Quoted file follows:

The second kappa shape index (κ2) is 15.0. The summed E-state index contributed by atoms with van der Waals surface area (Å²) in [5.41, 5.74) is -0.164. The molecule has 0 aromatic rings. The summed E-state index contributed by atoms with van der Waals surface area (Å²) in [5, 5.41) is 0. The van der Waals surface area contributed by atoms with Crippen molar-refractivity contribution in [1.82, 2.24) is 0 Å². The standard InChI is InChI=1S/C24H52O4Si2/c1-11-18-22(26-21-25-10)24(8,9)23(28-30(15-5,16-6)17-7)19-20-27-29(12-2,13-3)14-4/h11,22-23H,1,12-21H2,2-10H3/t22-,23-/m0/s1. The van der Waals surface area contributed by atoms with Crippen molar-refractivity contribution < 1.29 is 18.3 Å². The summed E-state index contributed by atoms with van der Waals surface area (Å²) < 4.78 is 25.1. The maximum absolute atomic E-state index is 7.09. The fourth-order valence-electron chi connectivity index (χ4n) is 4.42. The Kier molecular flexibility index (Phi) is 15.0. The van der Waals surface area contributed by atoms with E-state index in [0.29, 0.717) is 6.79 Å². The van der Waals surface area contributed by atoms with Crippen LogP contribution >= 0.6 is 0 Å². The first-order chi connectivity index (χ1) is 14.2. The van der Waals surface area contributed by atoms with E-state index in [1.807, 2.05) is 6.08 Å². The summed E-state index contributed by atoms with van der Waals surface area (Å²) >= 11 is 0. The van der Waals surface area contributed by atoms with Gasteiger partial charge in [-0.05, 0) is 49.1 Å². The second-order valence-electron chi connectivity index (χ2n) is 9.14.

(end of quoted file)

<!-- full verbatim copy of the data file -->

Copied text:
The second kappa shape index (κ2) is 15.0. The summed E-state index contributed by atoms with van der Waals surface area (Å²) in [5.41, 5.74) is -0.164. The molecule has 0 aromatic rings. The summed E-state index contributed by atoms with van der Waals surface area (Å²) in [5, 5.41) is 0. The van der Waals surface area contributed by atoms with Crippen molar-refractivity contribution in [1.82, 2.24) is 0 Å². The standard InChI is InChI=1S/C24H52O4Si2/c1-11-18-22(26-21-25-10)24(8,9)23(28-30(15-5,16-6)17-7)19-20-27-29(12-2,13-3)14-4/h11,22-23H,1,12-21H2,2-10H3/t22-,23-/m0/s1. The van der Waals surface area contributed by atoms with Crippen molar-refractivity contribution < 1.29 is 18.3 Å². The summed E-state index contributed by atoms with van der Waals surface area (Å²) < 4.78 is 25.1. The maximum absolute atomic E-state index is 7.09. The fourth-order valence-electron chi connectivity index (χ4n) is 4.42. The Kier molecular flexibility index (Phi) is 15.0. The van der Waals surface area contributed by atoms with E-state index in [0.29, 0.717) is 6.79 Å². The van der Waals surface area contributed by atoms with Crippen LogP contribution >= 0.6 is 0 Å². The first-order chi connectivity index (χ1) is 14.2. The van der Waals surface area contributed by atoms with E-state index in [1.807, 2.05) is 6.08 Å². The summed E-state index contributed by atoms with van der Waals surface area (Å²) >= 11 is 0. The van der Waals surface area contributed by atoms with Gasteiger partial charge in [-0.05, 0) is 49.1 Å². The second-order valence-electron chi connectivity index (χ2n) is 9.14.